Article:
Without use of fossil fuels, Sweden has delivered the world’s first shipment of steel delivered to the Volvo group. This is a major milestone on the road towards cutting carbon emissions from industry. Learn more about the world’s first fossil-free steel from Sweden.
The HYBRIT project is owned by SSAB, Vattenfall and LKAB, and it looks to revolutionize an industry where just 553 conventional steel plants worldwide account for about 9% of global greenhouse gas emissions. The HYBRIT projects was set up in 2016 and started test operations at its pilot plant for fossil-free steel in Lulea, northern Sweden, a year ago. It’s hoped that an industrial scale can be reached as early as 2026. The IEA forecasts that steel production globally will grow by a third through to 2050.
The whole country of Sweden produced just over 45 million metric tons of CO2 emissions in 2020, but across all its operations SSAB was responsible for almost 9 million. HYBRIT claims that by eliminating fossil fuels from the steelmaking process, it could reduce Sweden’s total CO2 emissions by “at least” 10%.
“The first fossil-free steel in the world is not only a breakthrough for SSAB, it represents proof that it’s possible to make the transition and significantly reduce the global carbon footprint of the steel industry,” Martin Lindqvist, SSAB’s president and CEO, said.
Speaking at a press conference, the Swedish minister for business, industry and innovation Ibrahim Baylan said he was “happy to be minister for enterprise and energy in a country where industry is bubbling with energy for a [green] reset.”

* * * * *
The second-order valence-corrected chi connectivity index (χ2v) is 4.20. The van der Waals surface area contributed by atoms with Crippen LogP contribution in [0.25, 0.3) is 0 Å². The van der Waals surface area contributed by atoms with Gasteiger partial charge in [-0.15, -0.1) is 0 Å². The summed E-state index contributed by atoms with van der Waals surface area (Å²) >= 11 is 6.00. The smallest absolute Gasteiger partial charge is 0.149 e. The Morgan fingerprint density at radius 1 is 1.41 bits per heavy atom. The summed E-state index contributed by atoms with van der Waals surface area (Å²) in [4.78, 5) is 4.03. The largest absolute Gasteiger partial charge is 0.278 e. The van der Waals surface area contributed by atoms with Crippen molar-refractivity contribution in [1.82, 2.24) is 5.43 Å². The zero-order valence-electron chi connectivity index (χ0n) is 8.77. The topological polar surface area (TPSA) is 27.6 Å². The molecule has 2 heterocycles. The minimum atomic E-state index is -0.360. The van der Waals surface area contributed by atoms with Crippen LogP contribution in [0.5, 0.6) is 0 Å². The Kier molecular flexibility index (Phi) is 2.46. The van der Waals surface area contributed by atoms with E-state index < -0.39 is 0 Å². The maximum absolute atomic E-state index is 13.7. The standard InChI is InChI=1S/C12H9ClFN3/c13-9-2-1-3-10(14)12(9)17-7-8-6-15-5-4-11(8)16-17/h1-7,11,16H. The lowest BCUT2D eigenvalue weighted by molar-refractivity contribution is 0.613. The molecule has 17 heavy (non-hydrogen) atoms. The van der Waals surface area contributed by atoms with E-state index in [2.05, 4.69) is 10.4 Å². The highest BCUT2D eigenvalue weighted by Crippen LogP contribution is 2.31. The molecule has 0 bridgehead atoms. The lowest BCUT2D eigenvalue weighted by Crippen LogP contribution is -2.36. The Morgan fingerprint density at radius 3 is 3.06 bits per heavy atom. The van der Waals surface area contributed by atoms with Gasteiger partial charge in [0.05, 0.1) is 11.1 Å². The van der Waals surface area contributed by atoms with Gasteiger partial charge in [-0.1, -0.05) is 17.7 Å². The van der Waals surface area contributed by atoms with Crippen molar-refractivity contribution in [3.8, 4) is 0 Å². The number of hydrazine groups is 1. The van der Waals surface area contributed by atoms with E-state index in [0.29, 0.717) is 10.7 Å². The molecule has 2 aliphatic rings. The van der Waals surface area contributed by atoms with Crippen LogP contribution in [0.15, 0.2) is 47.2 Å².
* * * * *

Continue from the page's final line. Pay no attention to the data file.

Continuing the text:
According to the International Energy Agency, the iron and steel sector is responsible for 2.6 gigatons of direct carbon dioxide emissions each year. In 2019, this figure was greater than the direct emissions from sectors such as cement and chemicals.
Anna Borg, CEO of Vattenfall, which is also responsible for some of Europe’s largest wind farms, said HYBRIT “shows how partnerships and collaboration can contribute to reducing emissions and building competitiveness for industries.”
HYBRIT is not the only project looking to mitigate the effects of steel production. Another, H2 Green Steel, plans to build a steel production facility in the north of Sweden that will be powered by a “green” hydrogen plant. H2 Green Steel claims it will be up and running by 2024.
Volvo said in April it would start production this year of prototype vehicles and components from the green steel.
World’s First Fossil-Free Steel From Sweden, written by Tor Kjolberg